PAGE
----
Why it’s true and how to avoid needless grief
Sing the following to the tune of “Breakin’ Up is Hard to Do,” the Neil Sedaka hit from 1962:
Don’t back your car into that tree,
Don’t you ever hit my SUV.
If you do I’m gonna sue,
Cause backin’ up is hard to do.
Remember when you hit that bike?
I’m just glad your kid was out of sight.
Think of all your car’s been through,
And backin’ up is hard to do.
The lyrics are funny but the sad fact is that backing collisions are annoyingly common, and fatalities are not unknown.
The National Highway Traffic Safety Administration (NHTSA) estimates there are 500,000 backing crashes in the U.S. every year, resulting in more than 50,000 injuries and nearly 200 deaths. Even when no one’s injured, auto body repairs in Philadelphia can be expensive and keep you off the road.
What makes this all the more grievous is that, according to the experts, nearly every single backing collision is preventable. So while it behooves us all to refresh ourselves on how to make sure we don’t add to the statistics, it may also help to realize why backing is such a driving – dare we say it? – pain in the rear.
It’s not humanly natural
When you drive forward, your hands are in front of you, between where you sit and where you’re going, so it’s pretty easy to line up your hands with your intended direction. But when you’ re backing up and (properly) looking to the rear, your hands are behind you, and it feels like you have to turn the wheel in the opposite direction of where you want to go. As a result, most of us wiggle the wheel and the vehicle in both directions until our brain gets the message as to which way you actually go when you turn the wheel one way or the other. Even after we figure it out, steering is less precise.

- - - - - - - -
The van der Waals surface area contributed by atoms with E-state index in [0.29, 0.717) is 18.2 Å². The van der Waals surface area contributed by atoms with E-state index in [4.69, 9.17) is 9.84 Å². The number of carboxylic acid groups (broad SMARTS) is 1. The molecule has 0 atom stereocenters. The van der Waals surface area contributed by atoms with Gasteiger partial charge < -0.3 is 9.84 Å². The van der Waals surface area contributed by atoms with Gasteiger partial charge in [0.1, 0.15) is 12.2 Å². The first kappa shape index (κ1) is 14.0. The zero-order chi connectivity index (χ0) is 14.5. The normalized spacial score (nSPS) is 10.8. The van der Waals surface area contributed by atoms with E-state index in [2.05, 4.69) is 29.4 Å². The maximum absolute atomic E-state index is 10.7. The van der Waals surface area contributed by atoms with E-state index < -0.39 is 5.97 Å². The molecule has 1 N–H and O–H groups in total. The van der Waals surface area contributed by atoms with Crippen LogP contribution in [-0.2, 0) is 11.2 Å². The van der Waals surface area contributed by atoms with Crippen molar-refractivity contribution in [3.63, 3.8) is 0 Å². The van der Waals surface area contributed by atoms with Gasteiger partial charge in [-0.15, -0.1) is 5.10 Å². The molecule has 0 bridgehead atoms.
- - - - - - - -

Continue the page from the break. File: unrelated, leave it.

Your rear “blind zone” is bigger
Forward and aft, every vehicle has a “blind zone,” a part of the pavement the driver can’t see because the vehicle is blocking the view. But because there’s more vehicle between the driver and the rear, the aft blind zone is bigger than the one in front. That creates more space for things like the very edge of another vehicle, fire hydrants, bicycles and children to hide in and cause an auto body collision.
You’re car isn’t optimally engineered for backward travel
Considering that close to 100 percent of the miles we ever drive are moving forward, it’s no wonder that cars are built to travel better in that direction than to the rear.
Forward motion takes advantage of a feature of vehicle suspension called “caster,” which makes your car more stable, but does just the opposite in reverse, making your vehicle harder to control. The faster you go in reverse, the more unstable your vehicle becomes.
How to do it right
• Before you get into your vehicle, walk around it to see what’s behind it.
• Don’t look over your shoulder as you back up. It blocks 50% of your visibility due to blind spots. Using your mirrors is safer, but only if they are properly adjusted.
• Scan around to be sure a pedestrian or another vehicle isn’t heading toward you.
• Back s-l-o-w-l-y, especially when you’re turning the wheel. If you’re going off line, ease off the gas until you’re back on track.